Population health and burden of disease profile of south african women between 1990 and 2019
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University of Pretoria Women in Global Health South Africa South Africa
School of Health System and Public Health, Faculty of Health Sciences, University of Pretoria, Pretoria, South Africa
University of Pretoria University of Pretoria Department of Statistics Faculty of Natural and Agricultural Sciences Room 6-14, Level 6, IT Building South Africa
Publication date: 2023-04-26
Popul. Med. 2023;5(Supplement):A829
South Africa faces a quadruple burden of disease and women are affected disproportionately. Understanding the epidemiological trends and burden of disease profile of women compared to men is important for targeted implementation of public health programs. This study describes the trends and burden of disease of communicable, maternal, neonatal, nutritional diseases (CMNNDs), non-communicable diseases (NCDs), and injuries of women in South Africa between 1990 and 2019.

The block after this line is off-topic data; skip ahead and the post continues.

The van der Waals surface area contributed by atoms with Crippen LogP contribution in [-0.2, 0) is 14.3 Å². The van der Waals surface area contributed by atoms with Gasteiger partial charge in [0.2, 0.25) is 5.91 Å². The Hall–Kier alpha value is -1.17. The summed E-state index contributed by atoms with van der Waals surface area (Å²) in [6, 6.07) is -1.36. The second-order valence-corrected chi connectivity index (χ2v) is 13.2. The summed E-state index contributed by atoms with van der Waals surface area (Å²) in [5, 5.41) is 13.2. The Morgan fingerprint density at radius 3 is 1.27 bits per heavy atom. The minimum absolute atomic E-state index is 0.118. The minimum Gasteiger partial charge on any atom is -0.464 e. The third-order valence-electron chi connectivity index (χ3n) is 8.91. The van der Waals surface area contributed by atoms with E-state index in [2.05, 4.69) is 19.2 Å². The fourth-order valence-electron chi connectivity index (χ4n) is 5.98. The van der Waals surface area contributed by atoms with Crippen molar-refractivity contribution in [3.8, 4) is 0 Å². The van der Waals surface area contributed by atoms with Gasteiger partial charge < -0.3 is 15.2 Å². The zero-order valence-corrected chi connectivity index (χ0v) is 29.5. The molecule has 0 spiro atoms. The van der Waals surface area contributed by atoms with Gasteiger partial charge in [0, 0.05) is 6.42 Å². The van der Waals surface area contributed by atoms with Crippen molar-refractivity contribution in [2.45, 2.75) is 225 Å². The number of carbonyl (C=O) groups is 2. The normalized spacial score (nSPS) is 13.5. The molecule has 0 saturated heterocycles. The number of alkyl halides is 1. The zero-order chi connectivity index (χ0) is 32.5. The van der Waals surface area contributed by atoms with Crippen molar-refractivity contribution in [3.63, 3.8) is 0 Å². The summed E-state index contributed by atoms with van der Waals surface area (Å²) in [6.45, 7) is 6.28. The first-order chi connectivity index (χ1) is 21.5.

In this descriptive cross-sectional study we used open-access secondary data from the Institute for Health Metrics and Evaluation (IHME) from 1990 to 2019. We measured population health as per the world health organization standards using disability-adjusted life years (DALYs), years of life lost (YLLs), years lived with disability (YLDs) and age-specific death rate (ASD). Level 1 and 2 causes and risk factors for all ages and sexes. were clustered into CMNNs, NCDs and injuries; and behavioural, environmental or occupational and metabolic respectively.

Findings for women over the 29-year period revealed that leading causes of death, DALYs and YLLs were HIV/AIDS and sexually transmitted infections (STIs), and cardiovascular disease. The leading cause of YLDs in women was other non-communicable diseases. Trend analysis showed an increase of 13,17% in CMNNDs with a decline of NCDs and injuries by 8,99% and 45,5% respectively. In 1990 the Gauteng province had the highest mortality rates whilst the Limpopo province had the lowest, however, in 2019, the Free-State province had the highest mortality rates and the Western Cape province the least.

HIV/AIDS and STIs as well as cardiovascular disease are the leading causes of death, DALYs and YLLs among women in South Africa. Strengthening national policies and implementing public health programs with a gender lens is recommended to address the burden of disease among women.